The question of massive abductions by notorious Nigerian group Boko Haram is nothing new in the media. To recap some crucial events, a New York-based Human Rights Watch approximates that the militant group abducted about 500 women and girls from Northern Nigeria since 2009. Earlier in 2014, the group kidnapped 276 girls from a secondary school in the town of Chibok located northeast of the country. The mass kidnapping sparked an international outrage and ignited a viral social media campaign hashtag #bringbackourgirls. According to Human Rights Watch, 12 girls escaped and 219 are still missing.
As President Muhammadu Buhari marks his first year in office, the world is receiving news of 236 captives freed by the army including 131 children. In a statement, Army spokesman Sani Usman reports that, captives are undergoing screening to certify they are not members of Boko Haram before they are moved to camps for internally displaced persons. In this rescue operation, the Army spokesman testified that, the security forces killed five suspected insurgents.
Troubled South Campaigning for independence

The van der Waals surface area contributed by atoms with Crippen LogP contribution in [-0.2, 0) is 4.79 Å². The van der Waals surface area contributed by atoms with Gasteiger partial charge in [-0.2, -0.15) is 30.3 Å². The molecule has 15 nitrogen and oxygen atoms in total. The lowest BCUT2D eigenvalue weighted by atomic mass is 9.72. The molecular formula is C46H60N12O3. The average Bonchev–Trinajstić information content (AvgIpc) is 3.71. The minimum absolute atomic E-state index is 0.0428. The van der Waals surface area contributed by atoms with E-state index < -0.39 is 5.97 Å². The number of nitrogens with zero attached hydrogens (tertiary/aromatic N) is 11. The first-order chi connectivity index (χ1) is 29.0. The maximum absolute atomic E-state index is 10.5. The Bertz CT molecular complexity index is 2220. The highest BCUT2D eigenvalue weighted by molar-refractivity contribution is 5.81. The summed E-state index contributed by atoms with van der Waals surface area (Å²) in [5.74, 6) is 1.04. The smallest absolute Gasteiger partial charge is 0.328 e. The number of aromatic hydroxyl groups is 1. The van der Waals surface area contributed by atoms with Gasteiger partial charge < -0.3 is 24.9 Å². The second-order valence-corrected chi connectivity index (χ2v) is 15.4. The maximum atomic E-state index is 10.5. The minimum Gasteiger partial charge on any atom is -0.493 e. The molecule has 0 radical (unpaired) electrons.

Nigeria continue to be haunted by a 30-month civil war that happened from 1967 to 1970 when the oil-rich South-eastern region attempted to split and establish the independent state of Biafra. Also, an escalation of the war happened in 1966 mostly by ethnic Igbo officers against a government controlled by northern Muslims. Approximately three million people are believed to have died in the war.
Likewise, there have been recent revenge attacks groups including IPOB and Movement for the Actualisation of the Sovereign State of Biafra that campaigns for the region’s independence after President Muhammadu Buhari, a northern Muslim, who won presidential elections in 2015. Deepened violence has been witnessed after Buhari began a crackdown on rampant corruption and theft in the oil sector. In January, multi-million-dollar corruption charges were brought brought against Government Ekpemupolo, a former rebel leader nicknamed Tompolo. He is accused of swindling the government of some $225 million. Rebels from the Niger Delta Avengers (NDA) have in the recent past staged attack on oil, gas facilities and pipelines, leading to poor supply of electricity and energy throughout the country.
The political turmoil is complex as the Africa’s most populous country is grappling with an economy faced by falling oil prices. This economic state is now stimulating an upsurge of violence in other parts of the country that had been peaceful.
Boko Haram a pro-autonomy group campaigning for independence in the country’s southeast, has been fighting since 2009 to impose its own style of Islamic law in Nigeria.